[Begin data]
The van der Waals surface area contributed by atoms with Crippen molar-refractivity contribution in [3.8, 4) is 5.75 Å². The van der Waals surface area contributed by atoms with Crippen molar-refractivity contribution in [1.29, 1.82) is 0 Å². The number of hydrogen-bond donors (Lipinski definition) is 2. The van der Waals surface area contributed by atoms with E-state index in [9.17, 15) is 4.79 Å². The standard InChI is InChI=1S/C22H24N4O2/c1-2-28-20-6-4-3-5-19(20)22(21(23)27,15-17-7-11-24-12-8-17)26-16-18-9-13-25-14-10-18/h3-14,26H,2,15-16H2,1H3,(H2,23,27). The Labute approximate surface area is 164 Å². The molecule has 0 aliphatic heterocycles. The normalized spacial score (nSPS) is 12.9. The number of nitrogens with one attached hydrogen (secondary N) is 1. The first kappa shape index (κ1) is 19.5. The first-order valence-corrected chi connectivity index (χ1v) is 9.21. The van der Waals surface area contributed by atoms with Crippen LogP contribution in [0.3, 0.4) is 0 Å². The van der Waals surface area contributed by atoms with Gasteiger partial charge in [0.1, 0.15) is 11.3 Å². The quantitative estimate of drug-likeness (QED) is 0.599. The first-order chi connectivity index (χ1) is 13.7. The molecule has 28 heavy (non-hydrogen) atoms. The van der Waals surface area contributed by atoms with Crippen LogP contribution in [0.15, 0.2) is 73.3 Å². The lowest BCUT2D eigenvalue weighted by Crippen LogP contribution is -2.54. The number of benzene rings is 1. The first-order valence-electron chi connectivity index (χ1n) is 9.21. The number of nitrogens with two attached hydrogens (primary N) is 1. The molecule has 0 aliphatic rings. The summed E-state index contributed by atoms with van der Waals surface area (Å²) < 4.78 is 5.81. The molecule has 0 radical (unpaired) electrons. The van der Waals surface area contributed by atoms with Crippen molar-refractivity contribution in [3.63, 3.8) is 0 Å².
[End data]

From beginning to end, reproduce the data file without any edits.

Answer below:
The van der Waals surface area contributed by atoms with Crippen molar-refractivity contribution in [3.8, 4) is 5.75 Å². The van der Waals surface area contributed by atoms with Crippen molar-refractivity contribution in [1.29, 1.82) is 0 Å². The number of hydrogen-bond donors (Lipinski definition) is 2. The van der Waals surface area contributed by atoms with E-state index in [9.17, 15) is 4.79 Å². The standard InChI is InChI=1S/C22H24N4O2/c1-2-28-20-6-4-3-5-19(20)22(21(23)27,15-17-7-11-24-12-8-17)26-16-18-9-13-25-14-10-18/h3-14,26H,2,15-16H2,1H3,(H2,23,27). The Labute approximate surface area is 164 Å². The molecule has 0 aliphatic heterocycles. The normalized spacial score (nSPS) is 12.9. The number of nitrogens with one attached hydrogen (secondary N) is 1. The first kappa shape index (κ1) is 19.5. The first-order valence-corrected chi connectivity index (χ1v) is 9.21. The van der Waals surface area contributed by atoms with Crippen LogP contribution in [0.3, 0.4) is 0 Å². The van der Waals surface area contributed by atoms with Gasteiger partial charge in [0.1, 0.15) is 11.3 Å². The quantitative estimate of drug-likeness (QED) is 0.599. The first-order chi connectivity index (χ1) is 13.7. The molecule has 28 heavy (non-hydrogen) atoms. The van der Waals surface area contributed by atoms with Crippen LogP contribution in [0.15, 0.2) is 73.3 Å². The lowest BCUT2D eigenvalue weighted by Crippen LogP contribution is -2.54. The number of benzene rings is 1. The first-order valence-electron chi connectivity index (χ1n) is 9.21. The number of nitrogens with two attached hydrogens (primary N) is 1. The molecule has 0 aliphatic rings. The summed E-state index contributed by atoms with van der Waals surface area (Å²) < 4.78 is 5.81. The molecule has 0 radical (unpaired) electrons. The van der Waals surface area contributed by atoms with Crippen molar-refractivity contribution in [3.63, 3.8) is 0 Å².